• 7 p.m. -- “Stories from the Earth” by Robert Lewis and Gina Burnett, Student Center, Ballroom D. Lewis, a master Cherokee storyteller, and Gina Burnett, outreach coordinator of the Cherokee Heritage Center in Tahlequah, Okla., will tell of the Cherokee culture and heritage. They’ll share traditional stories and the vital role these stories play in conveying Cherokee values. Lewis, a school and community specialist for the Cherokee Nation, focuses on outreach classes and art and storytelling services for the nation’s education department. With a bachelor’s degree in fine art from Northeastern State University in Tahlequah, he teaches art and native crafts and is an acclaimed storyteller. Burnett is also a storyteller and a pottery artist.
Monday, Nov. 29
• 7 p.m. -- “The Reel Injun,” film and discussion at Student Center, Missouri Room. See how Hollywood has portrayed North American Native people through the years with loincloths, fringed pats, feather headdresses and much more. In this insightful movie Jim Jamusch, Clint Eastwood, Graham Green, John Trudell and others offer insights into the sometimes demeaning, sometimes ridiculous and stereotypical way the film and television industry has portrayed Native Americans.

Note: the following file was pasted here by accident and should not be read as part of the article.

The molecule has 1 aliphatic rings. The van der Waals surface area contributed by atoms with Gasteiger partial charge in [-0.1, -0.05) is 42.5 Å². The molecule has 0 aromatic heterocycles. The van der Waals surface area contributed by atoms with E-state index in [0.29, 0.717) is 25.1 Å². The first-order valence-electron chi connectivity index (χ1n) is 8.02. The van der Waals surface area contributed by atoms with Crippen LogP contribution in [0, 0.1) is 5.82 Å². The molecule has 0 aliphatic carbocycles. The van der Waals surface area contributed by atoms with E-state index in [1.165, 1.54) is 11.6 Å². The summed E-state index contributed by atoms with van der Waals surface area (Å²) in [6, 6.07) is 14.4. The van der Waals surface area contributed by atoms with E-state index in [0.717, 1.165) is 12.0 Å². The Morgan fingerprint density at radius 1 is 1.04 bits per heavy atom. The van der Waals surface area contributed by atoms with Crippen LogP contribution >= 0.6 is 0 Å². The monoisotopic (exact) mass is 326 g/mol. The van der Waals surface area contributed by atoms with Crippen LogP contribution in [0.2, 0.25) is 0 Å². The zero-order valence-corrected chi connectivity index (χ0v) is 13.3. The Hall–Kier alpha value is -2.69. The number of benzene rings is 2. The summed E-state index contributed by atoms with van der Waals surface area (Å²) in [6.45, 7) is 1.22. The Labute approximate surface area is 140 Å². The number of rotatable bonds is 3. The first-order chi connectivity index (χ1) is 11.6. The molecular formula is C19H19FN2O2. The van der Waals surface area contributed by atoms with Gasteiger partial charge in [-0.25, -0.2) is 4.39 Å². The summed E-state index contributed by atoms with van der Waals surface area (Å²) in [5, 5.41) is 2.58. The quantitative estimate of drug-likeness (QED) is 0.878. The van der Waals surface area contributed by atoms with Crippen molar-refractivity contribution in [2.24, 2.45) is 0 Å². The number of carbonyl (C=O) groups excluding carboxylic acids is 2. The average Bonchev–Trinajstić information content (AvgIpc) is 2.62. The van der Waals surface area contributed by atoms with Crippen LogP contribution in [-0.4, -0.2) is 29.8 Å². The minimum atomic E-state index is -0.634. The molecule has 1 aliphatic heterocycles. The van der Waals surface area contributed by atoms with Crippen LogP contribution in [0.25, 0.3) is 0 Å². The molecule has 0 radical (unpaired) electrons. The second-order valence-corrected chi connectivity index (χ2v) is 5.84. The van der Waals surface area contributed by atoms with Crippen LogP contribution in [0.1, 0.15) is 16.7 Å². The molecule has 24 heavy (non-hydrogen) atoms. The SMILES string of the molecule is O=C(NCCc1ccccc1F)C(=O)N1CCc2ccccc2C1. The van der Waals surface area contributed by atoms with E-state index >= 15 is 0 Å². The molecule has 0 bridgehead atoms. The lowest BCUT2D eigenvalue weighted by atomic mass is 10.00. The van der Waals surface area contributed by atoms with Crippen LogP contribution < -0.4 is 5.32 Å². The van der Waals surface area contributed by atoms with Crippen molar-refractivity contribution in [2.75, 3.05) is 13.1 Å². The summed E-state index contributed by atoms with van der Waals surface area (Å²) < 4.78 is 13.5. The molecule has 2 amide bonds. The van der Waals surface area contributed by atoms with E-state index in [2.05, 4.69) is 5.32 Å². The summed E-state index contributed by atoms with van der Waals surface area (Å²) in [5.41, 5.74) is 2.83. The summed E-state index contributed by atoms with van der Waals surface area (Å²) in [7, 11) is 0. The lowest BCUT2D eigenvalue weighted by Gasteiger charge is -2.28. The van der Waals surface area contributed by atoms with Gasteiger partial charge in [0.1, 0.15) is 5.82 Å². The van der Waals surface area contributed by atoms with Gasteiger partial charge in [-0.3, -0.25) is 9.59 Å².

Tuesday, Nov. 30
• 7-9 p.m. -- “Columbus Day Legacy,” film and presentation by Bennie Klain, Lawson Hall, Room 161. This is the story of a clash involving Denver ethnic groups, a conflict that rears up each year when the Italian American community hosts a Columbus Day parade in the city. Klain, a Navajo, earned a bachelor’s degree in radio/television from the University of Texas at Austin. He is a founding partner in TricksterFilms, a Texas production company and the director of award-winning films.